Dolly: Yeah, and the one building is there.

Bruce: Yes.

Lee: That’s a special area, is it Dolly?

Dolly: Yes.

Lee: What’s the story for that area? Can you tell us the story?

Dolly: The story is that it’s still ours. You see that water there? Blue water? That’s where all the people drink the water.

Lee: And did lots of people meet there at that spot?

Dolly : Pardon?

Lee: Did you have… Was it like a holiday camp? Big meeting…?

Dolly: Holiday camp and big meeting and big dancing and everything was there!…Just near that airport, I’m telling you. Where that road run to the airport. In that place, swampy place. They used to get Lola, they call it Lola, you know?…It’s a potato. They used to get potato.

Lee: Do you know if there’s a big boab tree at the King George? A special boab tree, was there a special boab tree?

Dolly: I didn’t see it.

Lee: Is there a special boab tree in your country? In that area, that was very special? A meeting place?

Dolly: No.There were boab trees further down.

Lee: Further down the King George.

Dolly: Mmm. …Well, maybe all the things are different now because the white people cleared the land, see?

Lee: So it’s changed a lot.

Dolly: Yeah, changed a lot. …Last time I looked for ‘nother thing and I couldn’t find it.

Lee: When was the last time you were in that country? When you were little? You walked all that country and …

Dolly: I was big too.

Lee: Big too.

Dolly: I went with my husband with the… I got married then we got the dinghy to look around, see? To get the grubs for Broome. That’s our grub, that we caught them. The eggs and father sent them to Broome. …Myself, my husband one Mary, aunty Mary. You know Mary? Mary Patillo(?) … Famous lady, first born in Pago Mission.

Janelle: With those special areas around the King George River, you said like ceremonies and songs – do you have any stories for that country that you’d like to tell? I mean also in your language, in Kwini, in your language.

Dolly: That waterfall where the people from the boat, you know, they come and get the water? In King George Falls? You see that, it’s now I think it’s three. The last I saw it’s three: one big one waterfall, another one and ‘nother one – three. They reckon that big waterfall, ‘nother waterfall should be there, see? But it’s not there. That Wunggurr, understand Wunggurr? …Wunggurr is a snake. He travelled to that place and in that place they found oil in that desert over there – what is that place? Nukembar (?) And the people didn’t want to destroy that thing, the Aborigine people. Because they reckon that’s the part from the Wunggurr. And they didn’t want to destroy that. That thing travelled from there, I saw them. Well, they showed me – I went with Dr. Crawford and aunty Mary again. And the old men tell me that “you see this white thing? That’s the part from that Wunggurr. And you see the eggs?” And the eggs was the same like a snake egg. The funny egg – one here, ‘nother one there, ‘nother one there. And I wanted to get that egg, you know? And that old man tell me not to touch it – “Leave it, leave it!” – and I left it again, same place. That was Dangal, old man tell me that, Dangal…my brother. I wanted to bring it for museum. He said “Oh no, no. Don’t touch it!” I didn’t touch it then. Leave back again.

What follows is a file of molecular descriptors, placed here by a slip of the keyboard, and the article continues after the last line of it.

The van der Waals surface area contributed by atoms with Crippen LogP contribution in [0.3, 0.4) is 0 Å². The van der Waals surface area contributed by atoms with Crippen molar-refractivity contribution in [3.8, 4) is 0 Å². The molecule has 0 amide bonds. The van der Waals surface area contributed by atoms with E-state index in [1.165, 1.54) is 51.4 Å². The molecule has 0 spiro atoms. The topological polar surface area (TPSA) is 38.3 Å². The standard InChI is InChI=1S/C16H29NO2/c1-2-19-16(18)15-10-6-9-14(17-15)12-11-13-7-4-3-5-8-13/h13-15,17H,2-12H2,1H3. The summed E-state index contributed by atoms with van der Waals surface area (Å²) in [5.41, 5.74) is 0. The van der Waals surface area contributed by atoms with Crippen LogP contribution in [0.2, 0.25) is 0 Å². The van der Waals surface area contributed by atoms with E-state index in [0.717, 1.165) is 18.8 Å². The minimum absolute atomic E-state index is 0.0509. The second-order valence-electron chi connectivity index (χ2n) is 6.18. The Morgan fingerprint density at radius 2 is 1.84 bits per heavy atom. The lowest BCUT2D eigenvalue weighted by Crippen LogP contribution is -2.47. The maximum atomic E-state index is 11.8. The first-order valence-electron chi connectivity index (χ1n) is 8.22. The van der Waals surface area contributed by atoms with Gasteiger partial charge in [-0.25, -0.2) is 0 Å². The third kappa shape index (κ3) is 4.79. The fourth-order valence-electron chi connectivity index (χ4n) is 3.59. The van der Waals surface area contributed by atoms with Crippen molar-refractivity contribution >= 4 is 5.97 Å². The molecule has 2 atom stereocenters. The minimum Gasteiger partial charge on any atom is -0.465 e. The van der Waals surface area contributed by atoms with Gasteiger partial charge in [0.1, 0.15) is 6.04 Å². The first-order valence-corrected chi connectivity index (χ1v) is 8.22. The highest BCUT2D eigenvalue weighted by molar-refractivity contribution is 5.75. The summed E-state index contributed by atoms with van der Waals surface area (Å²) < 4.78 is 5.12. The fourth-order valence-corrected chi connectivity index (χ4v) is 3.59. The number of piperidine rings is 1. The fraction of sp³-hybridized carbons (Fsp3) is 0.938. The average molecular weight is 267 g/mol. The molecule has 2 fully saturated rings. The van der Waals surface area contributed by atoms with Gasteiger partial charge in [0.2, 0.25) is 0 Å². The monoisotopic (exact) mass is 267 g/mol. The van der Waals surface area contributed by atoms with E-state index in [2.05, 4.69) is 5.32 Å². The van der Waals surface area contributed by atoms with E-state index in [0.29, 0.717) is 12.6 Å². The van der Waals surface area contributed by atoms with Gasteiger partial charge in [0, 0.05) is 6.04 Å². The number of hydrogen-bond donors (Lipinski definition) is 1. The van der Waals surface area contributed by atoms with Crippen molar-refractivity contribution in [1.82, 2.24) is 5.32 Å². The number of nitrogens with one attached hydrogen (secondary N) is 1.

Janelle: So, that was Dangal, your brother?

Dolly: Yeah, old man. Cousin-brother, from Walbi. You know, from this place Walbi they used to call that place to our place.

Janelle: So, that was a special place?

Dolly: Yeah, they got the special place between Drysdale and Sand Crossing. They old time meet oneanother there and dance there…men dance or woman dance.

Lee: Was this before the war or after the war?

Dolly: Before the war, before the war started. The old people, that is their culture – they do it. Anybody cannot stop them for that. They beliefs and our beliefs was Woloror(?) and Namali. Namali is the son and Woloror is the father, who made the sea – everything he made it! That’s our beliefs on Kwini side, you see? That is while Pulari side they believe that Wanjina. You know Wanjina? We don’t believe all those things; we believe our own beliefs.

Dolly continued talking for another half hour about the marine foods she enjoyed hunting and eating along the coast - dugong and turtle. Then, she spoke for a little on her experience of WWII, when bombs were dropped on the area around the mission and some people were killed or injured.


Comment on transcript by Janelle White (M.A. Applied Anthropology):




Wanggurr is the rainbow serpent who lives in water holes.

Wanjina are ancestral beings painted on caves.